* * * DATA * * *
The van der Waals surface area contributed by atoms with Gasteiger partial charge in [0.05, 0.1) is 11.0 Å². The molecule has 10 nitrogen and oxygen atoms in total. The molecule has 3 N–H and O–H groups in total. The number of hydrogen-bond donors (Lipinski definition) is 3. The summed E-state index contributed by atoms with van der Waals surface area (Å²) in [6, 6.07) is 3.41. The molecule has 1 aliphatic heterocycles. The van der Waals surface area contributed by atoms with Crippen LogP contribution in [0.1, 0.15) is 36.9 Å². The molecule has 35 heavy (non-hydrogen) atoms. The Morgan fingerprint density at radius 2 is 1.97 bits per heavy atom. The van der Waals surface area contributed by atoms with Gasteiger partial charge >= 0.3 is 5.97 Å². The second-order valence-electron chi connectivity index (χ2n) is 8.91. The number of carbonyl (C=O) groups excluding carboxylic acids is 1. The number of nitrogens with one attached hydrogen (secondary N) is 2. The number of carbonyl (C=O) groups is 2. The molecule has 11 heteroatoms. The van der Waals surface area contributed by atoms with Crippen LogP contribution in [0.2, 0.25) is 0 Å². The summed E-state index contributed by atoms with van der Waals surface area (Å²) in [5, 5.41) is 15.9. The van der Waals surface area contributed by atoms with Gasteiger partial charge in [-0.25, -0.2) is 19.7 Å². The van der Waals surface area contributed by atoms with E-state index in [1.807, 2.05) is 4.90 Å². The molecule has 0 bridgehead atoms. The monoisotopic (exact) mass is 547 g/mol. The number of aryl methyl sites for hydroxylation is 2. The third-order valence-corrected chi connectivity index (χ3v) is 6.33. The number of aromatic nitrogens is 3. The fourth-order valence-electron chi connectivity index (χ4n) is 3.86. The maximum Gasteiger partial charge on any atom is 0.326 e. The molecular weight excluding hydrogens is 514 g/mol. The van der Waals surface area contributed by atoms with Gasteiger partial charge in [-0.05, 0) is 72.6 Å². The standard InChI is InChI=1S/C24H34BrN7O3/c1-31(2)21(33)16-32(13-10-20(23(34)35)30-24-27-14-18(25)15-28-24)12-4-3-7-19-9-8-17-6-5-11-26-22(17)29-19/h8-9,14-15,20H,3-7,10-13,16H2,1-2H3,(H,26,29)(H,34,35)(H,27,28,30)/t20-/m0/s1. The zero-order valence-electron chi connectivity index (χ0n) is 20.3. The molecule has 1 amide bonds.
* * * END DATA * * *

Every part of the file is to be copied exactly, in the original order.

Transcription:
The van der Waals surface area contributed by atoms with Gasteiger partial charge in [0.05, 0.1) is 11.0 Å². The molecule has 10 nitrogen and oxygen atoms in total. The molecule has 3 N–H and O–H groups in total. The number of hydrogen-bond donors (Lipinski definition) is 3. The summed E-state index contributed by atoms with van der Waals surface area (Å²) in [6, 6.07) is 3.41. The molecule has 1 aliphatic heterocycles. The van der Waals surface area contributed by atoms with Crippen LogP contribution in [0.1, 0.15) is 36.9 Å². The molecule has 35 heavy (non-hydrogen) atoms. The Morgan fingerprint density at radius 2 is 1.97 bits per heavy atom. The van der Waals surface area contributed by atoms with Gasteiger partial charge >= 0.3 is 5.97 Å². The second-order valence-electron chi connectivity index (χ2n) is 8.91. The number of carbonyl (C=O) groups excluding carboxylic acids is 1. The number of nitrogens with one attached hydrogen (secondary N) is 2. The number of carbonyl (C=O) groups is 2. The molecule has 11 heteroatoms. The van der Waals surface area contributed by atoms with Crippen LogP contribution in [0.2, 0.25) is 0 Å². The summed E-state index contributed by atoms with van der Waals surface area (Å²) in [5, 5.41) is 15.9. The van der Waals surface area contributed by atoms with Gasteiger partial charge in [-0.25, -0.2) is 19.7 Å². The van der Waals surface area contributed by atoms with E-state index in [1.807, 2.05) is 4.90 Å². The molecule has 0 bridgehead atoms. The monoisotopic (exact) mass is 547 g/mol. The number of aryl methyl sites for hydroxylation is 2. The third-order valence-corrected chi connectivity index (χ3v) is 6.33. The number of aromatic nitrogens is 3. The fourth-order valence-electron chi connectivity index (χ4n) is 3.86. The maximum Gasteiger partial charge on any atom is 0.326 e. The molecular weight excluding hydrogens is 514 g/mol. The van der Waals surface area contributed by atoms with Gasteiger partial charge in [-0.05, 0) is 72.6 Å². The standard InChI is InChI=1S/C24H34BrN7O3/c1-31(2)21(33)16-32(13-10-20(23(34)35)30-24-27-14-18(25)15-28-24)12-4-3-7-19-9-8-17-6-5-11-26-22(17)29-19/h8-9,14-15,20H,3-7,10-13,16H2,1-2H3,(H,26,29)(H,34,35)(H,27,28,30)/t20-/m0/s1. The zero-order valence-electron chi connectivity index (χ0n) is 20.3. The molecule has 1 amide bonds.